Insurers could appeal after asbestos-law challenge fails

A group of insurers has failed in its bid to overturn a law in Scotland
that allows people with asbestos-related pleural plaques to claim for
compensation.

Aviva, AXA, RSA, and Zurich brought a judicial review against the Damages (Asbestos-related Conditions) (Scotland) Act 2009, which made pleural plaques a compensatable condition in Scotland, reversing a decision by the House of Lords in October 2007.

Pleural plaques – areas of fibrosis that can develop on the inner surface of the ribcage and diaphragm as a result of exposure to asbestos – are asymptomatic, causing no pain or discomfort. The insurers challenged the lawfulness of the Act, arguing that it contravened the established need for real, or material ‘damage’ to have occurred before a claim of negligence can succeed.

In a ruling on 8 January, Lord Emslie explained: “In this respect, according to the petitioners, the Scottish Parliament in passing the Act has contrived to do the opposite of many foreign legislatures which, faced with an intolerable escalation of claims by ‘the worried well’, have brought in measures to negate the actionability of pleural plaques. And, it is said, the Parliament has done so by means of a blatant controversion of established – and indeed, agreed – medical fact.”

The insurers claim that the decision to allow pleural-plaques sufferers a right to compensation unfairly burdens them with additional liabilities under indemnity insurance policies, which could potentially run into billions of pounds.

The judge conceded: “There is clearly room for differences of opinion as to whether the Parliament was right to legislate in the way it did, and it remains to be seen whether the 2009 Act will prove to have adverse legal, or political consequences in years to come.” Nevertheless, he rejected the insurers’ challenge, concluding that their complaints did not “come anywhere near the standard of ‘irrationality’, which would be necessary in order to invalidate a primary Act of the Scottish Parliament”.

Reacting to the judgement, Nick Starling, director of general insurance and health at the Association of British Insurers, said: “Insurers brought the review on the grounds that the Damages Act is fundamentally flawed, as it ignores overwhelming medical evidence that plaques are symptomless, and the well-established legal principle that compensation is payable only when there are physical symptoms.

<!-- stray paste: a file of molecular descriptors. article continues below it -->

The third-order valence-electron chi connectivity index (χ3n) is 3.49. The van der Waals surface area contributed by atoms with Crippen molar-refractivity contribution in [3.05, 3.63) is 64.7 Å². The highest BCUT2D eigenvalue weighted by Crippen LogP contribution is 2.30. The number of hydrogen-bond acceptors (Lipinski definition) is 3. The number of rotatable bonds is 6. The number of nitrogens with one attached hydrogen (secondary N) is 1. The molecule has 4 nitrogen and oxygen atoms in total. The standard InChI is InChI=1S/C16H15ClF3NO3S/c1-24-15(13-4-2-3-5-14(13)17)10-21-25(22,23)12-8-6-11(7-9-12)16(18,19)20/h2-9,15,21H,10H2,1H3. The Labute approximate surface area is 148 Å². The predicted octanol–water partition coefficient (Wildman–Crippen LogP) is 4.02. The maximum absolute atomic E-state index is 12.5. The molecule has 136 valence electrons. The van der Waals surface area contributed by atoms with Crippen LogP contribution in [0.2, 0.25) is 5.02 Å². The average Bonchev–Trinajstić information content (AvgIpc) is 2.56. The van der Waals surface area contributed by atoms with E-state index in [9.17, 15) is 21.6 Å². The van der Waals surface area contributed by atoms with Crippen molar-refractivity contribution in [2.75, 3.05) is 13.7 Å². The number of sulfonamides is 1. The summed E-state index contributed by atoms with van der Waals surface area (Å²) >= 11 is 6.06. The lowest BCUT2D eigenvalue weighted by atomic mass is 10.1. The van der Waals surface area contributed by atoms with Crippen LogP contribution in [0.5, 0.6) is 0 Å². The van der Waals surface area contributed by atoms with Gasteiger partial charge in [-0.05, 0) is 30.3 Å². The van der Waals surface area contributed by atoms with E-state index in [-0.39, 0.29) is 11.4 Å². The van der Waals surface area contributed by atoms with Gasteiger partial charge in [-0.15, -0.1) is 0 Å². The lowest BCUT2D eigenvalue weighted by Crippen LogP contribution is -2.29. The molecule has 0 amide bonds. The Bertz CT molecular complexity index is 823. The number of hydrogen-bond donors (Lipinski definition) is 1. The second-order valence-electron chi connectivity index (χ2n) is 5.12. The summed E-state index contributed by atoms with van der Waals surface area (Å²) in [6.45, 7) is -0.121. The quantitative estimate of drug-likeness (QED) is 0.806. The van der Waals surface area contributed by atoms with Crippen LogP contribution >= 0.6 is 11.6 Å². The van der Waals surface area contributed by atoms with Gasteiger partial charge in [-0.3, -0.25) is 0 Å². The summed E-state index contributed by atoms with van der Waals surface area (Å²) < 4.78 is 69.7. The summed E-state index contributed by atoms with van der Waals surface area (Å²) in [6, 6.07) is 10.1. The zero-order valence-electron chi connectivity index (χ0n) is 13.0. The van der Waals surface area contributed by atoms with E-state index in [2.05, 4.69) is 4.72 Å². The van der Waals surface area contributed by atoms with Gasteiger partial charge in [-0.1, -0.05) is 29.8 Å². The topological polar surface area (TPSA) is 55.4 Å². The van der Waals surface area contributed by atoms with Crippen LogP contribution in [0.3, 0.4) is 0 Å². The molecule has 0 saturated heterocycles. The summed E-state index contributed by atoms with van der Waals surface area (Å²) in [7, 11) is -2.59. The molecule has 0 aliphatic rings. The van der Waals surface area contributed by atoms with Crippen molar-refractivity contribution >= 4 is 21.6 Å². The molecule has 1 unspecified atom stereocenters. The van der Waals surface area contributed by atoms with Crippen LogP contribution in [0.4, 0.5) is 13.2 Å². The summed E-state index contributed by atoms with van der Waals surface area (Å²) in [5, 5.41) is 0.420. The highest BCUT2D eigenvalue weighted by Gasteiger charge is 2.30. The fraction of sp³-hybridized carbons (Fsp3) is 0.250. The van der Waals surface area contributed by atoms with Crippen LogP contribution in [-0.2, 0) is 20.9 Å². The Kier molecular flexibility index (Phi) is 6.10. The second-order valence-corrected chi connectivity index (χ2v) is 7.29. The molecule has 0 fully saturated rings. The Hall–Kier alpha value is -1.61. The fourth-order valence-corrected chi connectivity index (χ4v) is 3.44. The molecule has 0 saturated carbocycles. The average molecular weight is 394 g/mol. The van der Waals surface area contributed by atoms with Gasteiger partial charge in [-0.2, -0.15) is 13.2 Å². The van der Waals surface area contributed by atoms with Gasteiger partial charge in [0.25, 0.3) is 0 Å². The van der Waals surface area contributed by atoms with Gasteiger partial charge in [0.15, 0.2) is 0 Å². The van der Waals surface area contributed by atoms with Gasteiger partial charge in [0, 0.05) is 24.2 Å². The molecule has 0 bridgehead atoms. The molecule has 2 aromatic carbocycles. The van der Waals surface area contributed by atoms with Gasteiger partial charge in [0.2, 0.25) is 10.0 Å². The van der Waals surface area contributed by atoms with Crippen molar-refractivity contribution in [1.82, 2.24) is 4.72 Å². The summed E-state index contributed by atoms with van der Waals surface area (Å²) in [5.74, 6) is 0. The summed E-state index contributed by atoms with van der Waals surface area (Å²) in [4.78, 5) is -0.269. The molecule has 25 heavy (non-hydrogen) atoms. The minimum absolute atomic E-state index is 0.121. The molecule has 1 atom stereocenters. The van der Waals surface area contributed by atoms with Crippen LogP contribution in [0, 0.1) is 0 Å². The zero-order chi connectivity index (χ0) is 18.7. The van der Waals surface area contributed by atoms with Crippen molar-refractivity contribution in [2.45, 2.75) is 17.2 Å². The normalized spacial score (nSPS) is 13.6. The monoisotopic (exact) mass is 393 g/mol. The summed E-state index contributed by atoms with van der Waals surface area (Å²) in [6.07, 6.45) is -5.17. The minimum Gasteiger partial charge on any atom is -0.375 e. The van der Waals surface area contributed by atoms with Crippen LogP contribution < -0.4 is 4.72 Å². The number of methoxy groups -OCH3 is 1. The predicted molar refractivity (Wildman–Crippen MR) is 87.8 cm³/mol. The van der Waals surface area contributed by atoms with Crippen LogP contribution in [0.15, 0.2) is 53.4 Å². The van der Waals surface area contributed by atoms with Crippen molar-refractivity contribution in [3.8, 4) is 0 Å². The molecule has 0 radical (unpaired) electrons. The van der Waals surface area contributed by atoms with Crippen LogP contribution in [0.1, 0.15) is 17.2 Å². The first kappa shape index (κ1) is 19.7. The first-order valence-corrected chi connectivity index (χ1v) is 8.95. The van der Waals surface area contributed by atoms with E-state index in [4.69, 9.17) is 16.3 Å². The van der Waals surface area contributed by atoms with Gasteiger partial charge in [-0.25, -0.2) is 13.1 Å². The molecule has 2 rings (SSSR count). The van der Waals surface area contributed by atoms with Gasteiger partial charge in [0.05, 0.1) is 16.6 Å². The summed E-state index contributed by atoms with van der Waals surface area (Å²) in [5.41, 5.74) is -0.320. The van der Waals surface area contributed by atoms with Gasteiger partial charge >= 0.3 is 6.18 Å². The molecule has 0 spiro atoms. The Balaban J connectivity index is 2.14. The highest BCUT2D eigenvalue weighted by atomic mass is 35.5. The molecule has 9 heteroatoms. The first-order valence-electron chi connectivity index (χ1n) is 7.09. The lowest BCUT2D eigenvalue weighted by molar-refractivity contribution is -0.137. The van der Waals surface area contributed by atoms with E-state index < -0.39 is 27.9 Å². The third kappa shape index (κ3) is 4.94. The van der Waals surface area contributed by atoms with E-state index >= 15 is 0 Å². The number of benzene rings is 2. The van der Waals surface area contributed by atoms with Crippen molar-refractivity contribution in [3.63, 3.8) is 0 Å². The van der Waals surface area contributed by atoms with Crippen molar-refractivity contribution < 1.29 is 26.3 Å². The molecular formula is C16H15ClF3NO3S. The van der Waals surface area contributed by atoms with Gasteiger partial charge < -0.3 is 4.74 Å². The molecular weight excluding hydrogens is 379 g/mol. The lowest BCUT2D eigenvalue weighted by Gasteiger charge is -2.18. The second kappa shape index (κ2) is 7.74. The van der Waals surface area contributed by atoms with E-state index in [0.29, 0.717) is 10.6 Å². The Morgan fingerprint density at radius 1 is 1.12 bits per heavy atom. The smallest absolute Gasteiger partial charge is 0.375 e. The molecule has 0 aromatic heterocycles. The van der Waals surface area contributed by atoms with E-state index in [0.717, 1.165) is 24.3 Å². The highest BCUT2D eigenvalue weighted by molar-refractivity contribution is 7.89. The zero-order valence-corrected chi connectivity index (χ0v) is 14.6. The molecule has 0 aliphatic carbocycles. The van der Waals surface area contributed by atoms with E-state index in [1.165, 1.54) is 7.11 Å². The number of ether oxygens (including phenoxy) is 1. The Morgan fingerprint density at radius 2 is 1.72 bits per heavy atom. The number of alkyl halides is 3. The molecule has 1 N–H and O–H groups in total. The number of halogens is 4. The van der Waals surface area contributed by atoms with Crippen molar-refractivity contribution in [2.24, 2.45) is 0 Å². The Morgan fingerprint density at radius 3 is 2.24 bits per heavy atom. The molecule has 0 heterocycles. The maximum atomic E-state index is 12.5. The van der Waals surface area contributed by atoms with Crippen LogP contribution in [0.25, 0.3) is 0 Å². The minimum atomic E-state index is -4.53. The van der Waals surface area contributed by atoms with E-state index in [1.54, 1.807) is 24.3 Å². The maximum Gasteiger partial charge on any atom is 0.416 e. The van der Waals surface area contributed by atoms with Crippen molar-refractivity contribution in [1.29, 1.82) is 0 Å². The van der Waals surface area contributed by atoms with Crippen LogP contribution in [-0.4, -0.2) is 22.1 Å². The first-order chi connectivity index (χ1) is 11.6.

“Insurers will now be considering carefully this judgement, and are seriously looking at the grounds for an appeal against it. This is not the end of the road.”

Asbestos action groups welcomed the decision. Harry McCluskey, chair of Clydeside Action on Asbestos, said: “It is absolute rubbish to say that pleural plaques don’t affect victims. They’re as dangerous as any other asbestos-related disease. Most sufferers have some form of breathlessness, but the biggest strain is the worry of developing fatal conditions like mesothelioma, which happens with frightening regularity.”

Frank Maguire, senior partner of Thompsons Solicitors, who is acting on behalf of pleural-plaques victims, called on the insurance industry to “stop obstructing justice and not to try to put any more barriers in the way of victims seeking compensation”.

He also urged the Westminster Government to enact similar legislation for the rest of the UK, a view echoed by Alan Ritchie, general secretary of UCATT, who said: “The decision to dismiss the judicial review is good news for pleural-plaques sufferers throughout Britain.

“The British government must now move swiftly to restore full compensation to all pleural-plaques sufferers. Pleural-plaques victims must not be trapped in a postcode lottery about whether or not they receive compensation.”

The union believes that the main reason for the Government’s delay in responding to the consultation it carried out in 2008 on compensating pleural-plaques victims is due to Whitehall’s reluctance to make funds available to pay compensation to its current and former staff who have developed, or will develop, the condition. Most of the Government’s liabilities relate to former nationalised heavy industries, such as shipbuilding.

UCATT also claims to have seen official documentation estimating the Government’s annual liability for pleural plaques could be as low as £10 million, far lower than previous claims of £35m, but the union was reticent to discuss the full nature of the papers when contacted by SHP.

But speaking in the Commons on 5 January, Justice minister Jack Straw hinted at the complexities of the situation, telling MPs: “This is a difficult issue and involves potential expenditure by a number of departments, but consideration by ministers continues.”

A Ministry of Justice spokesperson rebuffed the union’s claims, saying: “We do not recognise the figures quoted by UCATT. The Government is still considering the issue of compensation for pleural plaques in England and Wales and how people who have been exposed to asbestos can be supported much more widely, and will make an announcement as soon as possible.”

Alan Ritchie, however, described the Government’s attitude on pleural plaques as “deeply frustrating” and accused it of being “paralysed on the issue and unable to make a decision”.